EuroEconomica, Vol 33, No 1 (2014)

EuroEconomica

Issue 1(33)/2014 ISSN: 1582-8859







European Union’s research and innovation performances under the impact of the economic crisis



Victor-Romeo IONESCU1



1Danubius University of Galati, Department of Economics, romeo.v.ionescu@univ-danubius.ro



Abstract. The paper deals with the analysis of the R&D and innovation activities’ impact on the sustainable economic development. There are two approaches of this phenomenon: national and regional. The main objective of the paper is to quantify and measure the disparities between the Member States and to define their trend until 2020. The analysis in the paper is built on three steps: a regression under ANOVA table in order to establish the R&D and innovation disparities across EU28, a cluster analysis used to group the Member States into distinct clusters and a forecast of the gross domestic expenditure on R&D as % of GDP during 2014-2020. The whole analysis and all its results are supported by the latest official statistic data and pertinent tables and diagrams. The main conclusion of the paper is that EU28 is not the best competitor on the global R&D and innovation market. Moreover, there are great disparities between the Member States and European regions connected to their innovative capacities. And the forecast for 2020 is not a positive one.

Keywords: sustainable development, Innovation Union Scoreboard, innovation disparities, innovation clusters.



1 Introduction



One of the most important components of the contemporary modern economies is the implementation of the research and technical progress in the economic processes. This process asks for great expenditures which are financed by the public or private budgets. Moreover, the competition between the greatest global economic actors moved on research and innovation performances.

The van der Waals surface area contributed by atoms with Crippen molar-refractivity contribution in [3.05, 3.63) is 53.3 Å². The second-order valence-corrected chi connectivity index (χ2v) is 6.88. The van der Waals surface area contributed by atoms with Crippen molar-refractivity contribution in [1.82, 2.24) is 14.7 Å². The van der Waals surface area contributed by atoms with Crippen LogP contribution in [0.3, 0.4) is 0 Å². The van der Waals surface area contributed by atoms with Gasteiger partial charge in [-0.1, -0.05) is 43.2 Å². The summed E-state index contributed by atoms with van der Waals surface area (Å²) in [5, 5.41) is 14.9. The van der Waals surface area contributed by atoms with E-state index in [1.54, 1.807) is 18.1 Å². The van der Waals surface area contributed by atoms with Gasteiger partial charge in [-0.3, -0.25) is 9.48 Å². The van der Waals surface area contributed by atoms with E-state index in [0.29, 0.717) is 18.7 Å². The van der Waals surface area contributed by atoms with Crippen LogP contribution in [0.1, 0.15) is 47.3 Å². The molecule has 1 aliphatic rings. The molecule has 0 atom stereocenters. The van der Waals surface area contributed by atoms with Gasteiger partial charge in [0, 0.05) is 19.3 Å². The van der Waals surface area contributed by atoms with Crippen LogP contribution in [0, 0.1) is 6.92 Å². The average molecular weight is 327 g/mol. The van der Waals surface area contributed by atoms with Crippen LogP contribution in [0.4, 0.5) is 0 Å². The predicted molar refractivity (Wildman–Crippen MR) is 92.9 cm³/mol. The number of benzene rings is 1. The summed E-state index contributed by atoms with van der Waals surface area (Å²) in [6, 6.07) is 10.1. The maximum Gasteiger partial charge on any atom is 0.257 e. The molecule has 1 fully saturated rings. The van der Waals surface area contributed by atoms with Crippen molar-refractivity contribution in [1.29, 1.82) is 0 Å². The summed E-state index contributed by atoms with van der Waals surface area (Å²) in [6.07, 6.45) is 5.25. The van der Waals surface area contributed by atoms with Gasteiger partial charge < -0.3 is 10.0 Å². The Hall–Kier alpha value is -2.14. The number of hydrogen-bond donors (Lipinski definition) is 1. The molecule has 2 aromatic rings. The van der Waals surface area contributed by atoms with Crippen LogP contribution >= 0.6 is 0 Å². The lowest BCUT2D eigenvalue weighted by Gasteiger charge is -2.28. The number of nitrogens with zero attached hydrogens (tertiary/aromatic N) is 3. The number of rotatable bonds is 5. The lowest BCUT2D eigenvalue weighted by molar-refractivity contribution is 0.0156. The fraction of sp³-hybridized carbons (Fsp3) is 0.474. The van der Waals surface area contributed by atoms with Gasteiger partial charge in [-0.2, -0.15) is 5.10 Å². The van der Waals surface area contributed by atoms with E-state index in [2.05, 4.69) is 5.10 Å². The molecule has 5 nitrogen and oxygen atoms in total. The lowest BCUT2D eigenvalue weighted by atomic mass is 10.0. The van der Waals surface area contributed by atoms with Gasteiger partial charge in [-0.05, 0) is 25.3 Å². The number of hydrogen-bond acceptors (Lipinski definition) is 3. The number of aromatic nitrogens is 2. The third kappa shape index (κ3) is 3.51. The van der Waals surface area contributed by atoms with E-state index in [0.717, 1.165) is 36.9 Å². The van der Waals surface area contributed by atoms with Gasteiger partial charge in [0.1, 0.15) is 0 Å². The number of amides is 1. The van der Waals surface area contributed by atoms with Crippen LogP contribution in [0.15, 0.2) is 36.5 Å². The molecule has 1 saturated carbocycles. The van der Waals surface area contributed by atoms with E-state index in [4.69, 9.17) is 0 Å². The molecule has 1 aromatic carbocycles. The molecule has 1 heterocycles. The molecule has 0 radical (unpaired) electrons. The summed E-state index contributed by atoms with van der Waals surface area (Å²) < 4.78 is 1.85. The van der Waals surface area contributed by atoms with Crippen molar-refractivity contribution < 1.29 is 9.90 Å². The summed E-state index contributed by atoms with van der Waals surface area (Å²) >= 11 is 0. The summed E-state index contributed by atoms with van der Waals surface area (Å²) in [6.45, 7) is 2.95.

This is why the new Europe 2020 Strategy is focused on three mutually reinforcing priorities: smart growth (developing an economy based on knowledge and innovation), sustainable growth (promoting a more resource efficient, greener and more competitive economy) and inclusive growth (fostering a high-employment economy delivering social and territorial cohesion) (European Commission, 2010).

In a global context, USA, Japan and South Korea have the greatest performances in innovation systems. EU28 ranks lower position than the above three competitors, but better than Australia, Canada and China (see Figure 1).

Figure 1 Innovation performance at the beginning of 2014 (%)

Source: personal contribution


The innovation performances presented in Figure 1 are quantified using the following indicators: R&D expenditures in the business sector, public-private co-publications and PCT but also in educational attainment as measured by the share of population having completed tertiary education.



2 Related Work



The impact of the innovation and research on economic development was studied in a lot of scientific papers. The common conclusion of these papers is that research and innovation are the only instruments able to support sustainable socio-economic development and world welfare.

As a result, the target of the business sector has to be the development of new and innovative goods and services able to generate economic growth. Moreover, this economic growth has to bring socio-economic benefits to the society (Ahlstrom D., 2010).